Kindle as Magic 8 Ball. Illustration by Todd Goldstein
This year, for the second time in a row, I spoke with about a dozen ebook and book-publishing experts to get their predictions on what would happen in book publishing in 2013. I compiled the information and published this: Ten Bold Predictions for Ebooks and Digital Publishing in 2013.
The thing is, while I think these are solid predictions and will probably be more accurate than our predictions from last year(which have turned out to be really accurate — but more on that in the new year), it doesn’t really scratch my personal itch for making predictions. These, of course, are the predictions of experts that I merely filtered and compiled. When do I get to make predictions?
1. Goodreads becomes a bookseller.
This one is a bit more than a prediction. I have spoke with three sources familiar with the matter (though none of them are at the company) that have given me credible background on the matter: Goodreads, the massive social network dedicated to books and readers, will turn into a bookseller in 2013. When I asked founder and CEO Otis Chandler about it earlier this year, he said “not yet.” When I approached the company with my information and asked for comment, a spokesperson told me, “We don’t comment on rumors or speculation.”
Fair enough and time will tell but let’s think about this for a second. Why not?
The company has more than 12 million registered users who are all there for books and reading — they share book recommendations, find out about new titles and build massive lists of books they intend to buy and read. It already drives a lot of book sales at partner retailers through affiliate links. And it has great relationships with publishers (aka, suppliers) that it can leverage to build stock. So, why wouldn’t the company try to sell books?
Well, for one, it’s risky. Goodreads would likely be giving up its affiliate revenue to go after this and what if people don’t buy? Second, it doesn’t currently sell an e-reading device, so for ebooks, at least, it needs to sell through an app (and give a cut to Apple or Google) or sell files that users will upload to another device. Not a great user experience, though some booksellers are doing it (unless it sold or gave away an e-reading device — not so far-fetched as the costs of those devices approach $0). And on the print side, there are a lot of logistics issues the company would have to solve.
That said, it’s happening, folks. So get ready for a bookseller born of the social media era in 2013.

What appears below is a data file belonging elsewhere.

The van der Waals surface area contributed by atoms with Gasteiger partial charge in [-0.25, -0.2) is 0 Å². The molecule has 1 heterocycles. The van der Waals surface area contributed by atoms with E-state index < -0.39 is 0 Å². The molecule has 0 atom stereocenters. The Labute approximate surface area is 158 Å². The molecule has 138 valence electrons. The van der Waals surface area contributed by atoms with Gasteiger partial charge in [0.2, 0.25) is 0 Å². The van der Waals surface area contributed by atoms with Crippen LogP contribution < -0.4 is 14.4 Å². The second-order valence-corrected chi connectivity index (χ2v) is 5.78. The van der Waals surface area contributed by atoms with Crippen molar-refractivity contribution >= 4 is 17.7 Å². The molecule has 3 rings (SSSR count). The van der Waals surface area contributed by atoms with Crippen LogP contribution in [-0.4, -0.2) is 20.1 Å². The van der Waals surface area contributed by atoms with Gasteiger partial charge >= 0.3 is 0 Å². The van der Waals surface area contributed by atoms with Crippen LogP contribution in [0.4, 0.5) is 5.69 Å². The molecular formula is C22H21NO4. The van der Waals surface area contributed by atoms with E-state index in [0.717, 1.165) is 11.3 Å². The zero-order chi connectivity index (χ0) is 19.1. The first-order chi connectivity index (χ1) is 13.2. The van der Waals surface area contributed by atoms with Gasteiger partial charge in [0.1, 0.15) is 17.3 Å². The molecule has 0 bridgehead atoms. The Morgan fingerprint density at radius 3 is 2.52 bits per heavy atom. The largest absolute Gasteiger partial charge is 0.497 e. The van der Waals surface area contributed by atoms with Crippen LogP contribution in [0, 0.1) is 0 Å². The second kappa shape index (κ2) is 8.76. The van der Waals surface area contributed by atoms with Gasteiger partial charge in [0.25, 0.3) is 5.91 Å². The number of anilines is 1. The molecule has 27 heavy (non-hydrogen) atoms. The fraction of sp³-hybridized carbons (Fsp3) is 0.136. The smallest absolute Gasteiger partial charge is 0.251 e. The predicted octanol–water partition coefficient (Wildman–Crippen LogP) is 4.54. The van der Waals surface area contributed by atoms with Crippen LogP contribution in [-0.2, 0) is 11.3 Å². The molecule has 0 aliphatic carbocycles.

2. Ebook marketplace gets dynamic and goes beyond discounting.
Book-industry insiders have been privately talking amongst themselves about how the end of agency pricing for the major publishers (the end of their ability to limit discounting by retailers, basically — and slightly inaccurately, but fine) means the end of Barnes & Noble and every other Amazon competitor in the ebook space. The thinking is that Amazon will discount everything as much as it can, driving smaller players that can’t afford to discount as much out of business.
First, I don’t think this will happen. The most important factor for each of the major ebook retailers at this point is getting their devices into the hands of consumers. An owner of a Nook e-reader is likely buying her books on that device. So, as long as each of the retailers can continue to sell devices, they will continue to sell ebooks to the readers who use those devices. The bad news on that front is that e-readers are becoming less popular among consumers.
Second, I think the removal of discounting restrictions could be good for some of the smaller players in the marketplace. They can get creative with what they do with retail. It’s already happening. Barnes & Noble has a program going in the days leading up to Christmas where in-store shoppers who buy an ebook from a pre-selected list can gift an ebook from that list to someone else. Translation: Barnes & Noble is giving away ebooks. That’s a creative retail strategy. From short-term giveaways, to bundles to all sorts of creative deals, we’re going to see this market get very interesting in 2013.
3. Major publishers will form back-list marketing divisions.
I have no direct knowledge of this happening, but how can it not?
Let’s engage in a thought experiment. You are a $1 billion book publisher. You derive 40% of your revenue from back-list sales. That’s $400 million. While at this point probably most of that comes from print books you see in stores and online — perennially popular paperbacks — some of it is ebooks and, in fact, more of it should be ebooks because delivering the electronic file of an old book doesn’t involve hunting down a copy somewhere or printing it on demand. As more people read ebooks, more people will read back-list ebooks. You spend probably less than 1% of your, say, $100 million marketing budget on marketing your back-list.
Do you think it’s reasonable to ask your chief marketing officer to come up with a plan to grow that revenue by 1% ($4 million) next year? Say, by investing about $1 to $1.5 million on a small team of five people with a small advertising spend? Large publishing companies have back-lists of thousands or even tens of thousands of books that they can sell as print-on-demand books or electronically. Some of the books are tied to holiday seasons. Some are about people who are in and out of the news. Some are about things like World War II that are always popular topics for books, especially in December, for instance.
I think in 2013 publishers are going to figure out how to profitably market their back-list titles.